[Show abstract][Hide abstract] ABSTRACT: Normal-tissue adverse effects following radiotherapy are common and significantly affect quality of life. These effects cannot be accounted for by dosimetric, treatment, or demographic factors alone, and evidence suggests that common genetic variants are associated with radiotherapy adverse effects. The field of radiogenomics has evolved to identify such genetic risk factors. Radiogenomics has two goals: (i) to develop an assay to predict which patients with cancer are most likely to develop radiation injuries resulting from radiotherapy, and (ii) to obtain information about the molecular pathways responsible for radiation-induced normal-tissue toxicities. This review summarizes the history of the field and current research.
Cancer Discovery 01/2014; 4(2). DOI:10.1158/2159-8290.CD-13-0197 · 15.93 Impact Factor
[Show abstract][Hide abstract] ABSTRACT: The ability to predict individual risk of radiation-induced normal tissue complications is a long sought goal in radiobiology. The last decade saw increasing interest in identifying associations between single nucleotide polymorphisms (SNPs) and normal tissue complication risk. Nevertheless, it remains controversial whether SNPs will be useful predictors of normal tissue radiosensitivity. This paper provides a summary of a scientific debate held at the 31st ESTRO conference in which four scientists argued in favor or against the motion that SNPs will be useful predictors of normal tissue radiosensitivity in the future.
Radiotherapy and Oncology 12/2012; 105(3):283-8. DOI:10.1016/j.radonc.2012.11.003 · 4.86 Impact Factor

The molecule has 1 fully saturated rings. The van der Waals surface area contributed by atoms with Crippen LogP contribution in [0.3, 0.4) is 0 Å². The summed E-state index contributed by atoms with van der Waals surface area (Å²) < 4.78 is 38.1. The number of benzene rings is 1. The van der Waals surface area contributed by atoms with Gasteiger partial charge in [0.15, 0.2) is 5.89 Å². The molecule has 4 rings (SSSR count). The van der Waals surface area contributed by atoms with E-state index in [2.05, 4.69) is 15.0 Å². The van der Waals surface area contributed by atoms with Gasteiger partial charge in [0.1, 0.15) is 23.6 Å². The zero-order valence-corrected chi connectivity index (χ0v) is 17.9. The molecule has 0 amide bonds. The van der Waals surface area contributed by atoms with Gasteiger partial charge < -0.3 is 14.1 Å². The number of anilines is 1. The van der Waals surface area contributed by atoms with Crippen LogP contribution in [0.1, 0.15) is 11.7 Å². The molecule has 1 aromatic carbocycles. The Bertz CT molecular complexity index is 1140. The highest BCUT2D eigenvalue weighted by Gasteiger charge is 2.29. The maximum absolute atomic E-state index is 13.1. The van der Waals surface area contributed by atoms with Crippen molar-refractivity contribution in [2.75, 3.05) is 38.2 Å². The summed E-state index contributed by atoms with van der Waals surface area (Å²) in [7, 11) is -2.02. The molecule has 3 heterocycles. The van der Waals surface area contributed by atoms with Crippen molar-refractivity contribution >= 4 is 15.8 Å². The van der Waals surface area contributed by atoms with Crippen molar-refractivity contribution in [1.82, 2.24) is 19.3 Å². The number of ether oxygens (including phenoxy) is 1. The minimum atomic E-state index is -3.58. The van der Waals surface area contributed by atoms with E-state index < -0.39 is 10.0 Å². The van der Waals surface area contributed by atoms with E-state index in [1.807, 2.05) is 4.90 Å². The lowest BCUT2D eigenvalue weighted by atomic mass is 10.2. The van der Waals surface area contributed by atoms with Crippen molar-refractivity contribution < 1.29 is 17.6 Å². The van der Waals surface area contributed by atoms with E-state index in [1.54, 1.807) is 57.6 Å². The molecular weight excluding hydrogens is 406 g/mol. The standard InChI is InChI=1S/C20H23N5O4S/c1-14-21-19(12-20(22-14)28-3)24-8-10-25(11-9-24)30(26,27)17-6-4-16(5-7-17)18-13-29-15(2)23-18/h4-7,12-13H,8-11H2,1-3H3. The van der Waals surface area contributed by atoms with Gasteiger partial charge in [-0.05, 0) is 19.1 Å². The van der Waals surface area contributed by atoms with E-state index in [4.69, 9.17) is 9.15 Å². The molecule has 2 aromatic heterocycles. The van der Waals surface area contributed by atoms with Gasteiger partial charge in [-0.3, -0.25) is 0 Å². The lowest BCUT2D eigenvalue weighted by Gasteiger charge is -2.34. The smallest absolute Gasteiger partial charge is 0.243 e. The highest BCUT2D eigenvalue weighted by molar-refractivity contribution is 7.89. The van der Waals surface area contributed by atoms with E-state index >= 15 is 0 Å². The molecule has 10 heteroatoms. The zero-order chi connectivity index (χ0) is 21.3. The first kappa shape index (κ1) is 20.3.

[Show abstract][Hide abstract] ABSTRACT: During the last twenty years, mounting studies have supported the hypothesis that there is a genetic component that plays an important role in clinically observed variability in individual tissue/organ toxicity after radiotherapy. We propose the term "Personalized Radiogenomics" for the translational study of individual genetic variations that may associate with or contribute to the responses of tissues to radiation therapy used in the treatment of all types of cancer. The missions of personalized radiogenomic research are 1) to reveal the related genes, proteins, and biological pathways responsible for non-tumor or tumor tissue toxicity resulting from radiotherapy that could be targeted with radio-sensitizing and/or radio-protective agents, and 2) to identify specific genetic markers that can be used in risk prediction and evaluation models before and after clinical cancer surgery. For the members of the Terry Fox Cancer Research Lab in China Medical University and Hospital, the long-term goal is to develop SNP-based risk models that can be used to stratify patients to more precisely tailored radiotherapy protocols. Worldwide, the field has evolved over the last two decades in parallel with rapid advances in genetic and genomic technology, moving step by step from narrowly focused candidate gene studies to large-scale, collaborative genome-wide association studies. This article will summarize the candidate gene association studies published so far from the Terry Fox Cancer Research Lab as well as worldwide on the risk of radiation-related cancers and highlight some wholegenome association studies showing feasibility in fulfilling the dream of personalized radiogenomic cancer therapy.
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